The trick to getting these proprioceptors to wake up? Get the joint moving. Lack of motion or improper motion scrambles the receptors. Proper stimulation through movement, improves their function. Chiropractic adjustments and activities that challenge us physically both in strength and coordination are the best ways I can think of to accomplish this goal.

Mesothelioma Pain Management through Chiropractic Care

Chiropractic care is typically administered to treat and prevent pain and disorders pertaining to the musculoskeletal system that controls the body’s movement, including the spine. However, it is often sought as a form of alternative medicine and complementary care to coincide with traditional medical treatments.

In order to help manage pain and relieve headaches, tension and stress, many cancer patients have included chiropractic care in their course of treatment. Patients interested in alternative treatment, who strongly believe in the body’s ability to heal itself, may find chiropractic care particularly appealing. Alleviating severe headaches and movement pains during cancer treatment may make the treatment process more comfortable for cancer patients, including those fighting mesothelioma.

Mesothelioma is a type of cancer that is mainly cause by exposure to asbestos, a naturally occurring mineral that was used in a number of military and industrial applications throughout the 20th century. The symptoms typically take 20 to 50 years to become noticeable and by this time the disease is usually in advanced stages. Treatment options are often limited as the cancer is diagnosed late in development.

Two studies published in the Journal of Manipulative and Physiological Therapeutics examined the cases of two patients combating cancer. A 57-year-old man diagnosed with terminal pancreatic cancer experienced significant pain relief and was able to reduce the amount of medication needed following chiropractic care. He also reported an increase in his quality of life during his journey with the cancer following a visit to a chiropractor.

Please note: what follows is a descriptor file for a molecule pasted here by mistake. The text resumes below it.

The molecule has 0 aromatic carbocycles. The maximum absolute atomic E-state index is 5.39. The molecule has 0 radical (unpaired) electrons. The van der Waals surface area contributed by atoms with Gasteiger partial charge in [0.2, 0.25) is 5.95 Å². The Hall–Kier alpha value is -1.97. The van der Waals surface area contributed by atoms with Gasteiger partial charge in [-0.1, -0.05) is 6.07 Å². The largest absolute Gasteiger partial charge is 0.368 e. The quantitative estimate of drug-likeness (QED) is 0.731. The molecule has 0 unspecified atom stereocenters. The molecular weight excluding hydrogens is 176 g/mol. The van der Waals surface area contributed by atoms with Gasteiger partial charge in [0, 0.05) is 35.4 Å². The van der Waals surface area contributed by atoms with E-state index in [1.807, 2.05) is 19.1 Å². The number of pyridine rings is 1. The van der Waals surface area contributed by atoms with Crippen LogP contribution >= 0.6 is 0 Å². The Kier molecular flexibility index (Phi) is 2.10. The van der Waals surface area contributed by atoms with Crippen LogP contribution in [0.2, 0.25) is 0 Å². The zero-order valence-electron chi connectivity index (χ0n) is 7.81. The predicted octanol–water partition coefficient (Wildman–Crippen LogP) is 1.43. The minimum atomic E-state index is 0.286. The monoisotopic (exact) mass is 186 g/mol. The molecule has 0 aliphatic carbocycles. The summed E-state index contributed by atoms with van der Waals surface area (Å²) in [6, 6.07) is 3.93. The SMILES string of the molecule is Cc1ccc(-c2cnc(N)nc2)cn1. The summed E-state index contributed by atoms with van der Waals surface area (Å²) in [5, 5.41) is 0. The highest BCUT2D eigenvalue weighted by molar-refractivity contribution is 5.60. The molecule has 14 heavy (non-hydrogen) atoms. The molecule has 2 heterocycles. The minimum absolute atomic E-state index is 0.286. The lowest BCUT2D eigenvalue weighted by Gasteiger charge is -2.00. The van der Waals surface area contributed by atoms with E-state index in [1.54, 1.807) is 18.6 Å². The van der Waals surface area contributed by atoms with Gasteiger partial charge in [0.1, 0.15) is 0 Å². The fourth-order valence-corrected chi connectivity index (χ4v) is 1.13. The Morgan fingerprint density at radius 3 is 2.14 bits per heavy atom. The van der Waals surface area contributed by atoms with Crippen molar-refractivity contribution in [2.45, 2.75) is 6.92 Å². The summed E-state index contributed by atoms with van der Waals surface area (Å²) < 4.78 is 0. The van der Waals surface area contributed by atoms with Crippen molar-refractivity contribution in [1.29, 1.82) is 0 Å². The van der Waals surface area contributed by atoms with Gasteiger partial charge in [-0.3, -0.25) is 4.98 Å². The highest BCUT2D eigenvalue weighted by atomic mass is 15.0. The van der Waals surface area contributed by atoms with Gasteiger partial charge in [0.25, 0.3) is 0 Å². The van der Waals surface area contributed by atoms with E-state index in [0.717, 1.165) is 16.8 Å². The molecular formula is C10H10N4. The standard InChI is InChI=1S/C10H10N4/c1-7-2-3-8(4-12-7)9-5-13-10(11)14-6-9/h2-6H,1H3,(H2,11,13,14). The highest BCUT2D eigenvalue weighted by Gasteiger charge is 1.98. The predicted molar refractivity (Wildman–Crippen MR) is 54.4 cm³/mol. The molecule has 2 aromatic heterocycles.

A 54-year-old man diagnosed with lung cancer (a cancer sometimes linked to asbestos exposure) began seeing a chiropractor after experiencing little pain relief one year after he underwent surgery to combat his cancer. The man experienced pain relief immediately after beginning chiropractic care and discontinued use of all pain medications after two visits to his chiropractor. The Journal noted, “These clinical examples offer two specific instances of how chiropractic may improve the quality of a cancer patient’s life.”

Note: Though I am not the author of this blog post, I fully endorse its message and the benefits of chiropractic for patients suffering from mesothelioma. I would also add that in my office we have seen great success helping people who are suffering from a variety of cancers and their subsequent treatment protocols (radiation, chemotherapy, etc.) with both chiropractic and hyperbaric oxygen therapy. –Dr. Thomas

Spinal Stabilzation Exercise Bird Dog (#2/4)

In this video, I explain how to perform the “The Bird Dog.” This is not a difficult exercise but it does require some coordination. It helps facilitate the erector spinae muscle which are the long muscles that run on either side of the vertebrae. I recommend doing this daily 10-20 times after doing the Cat/Cow.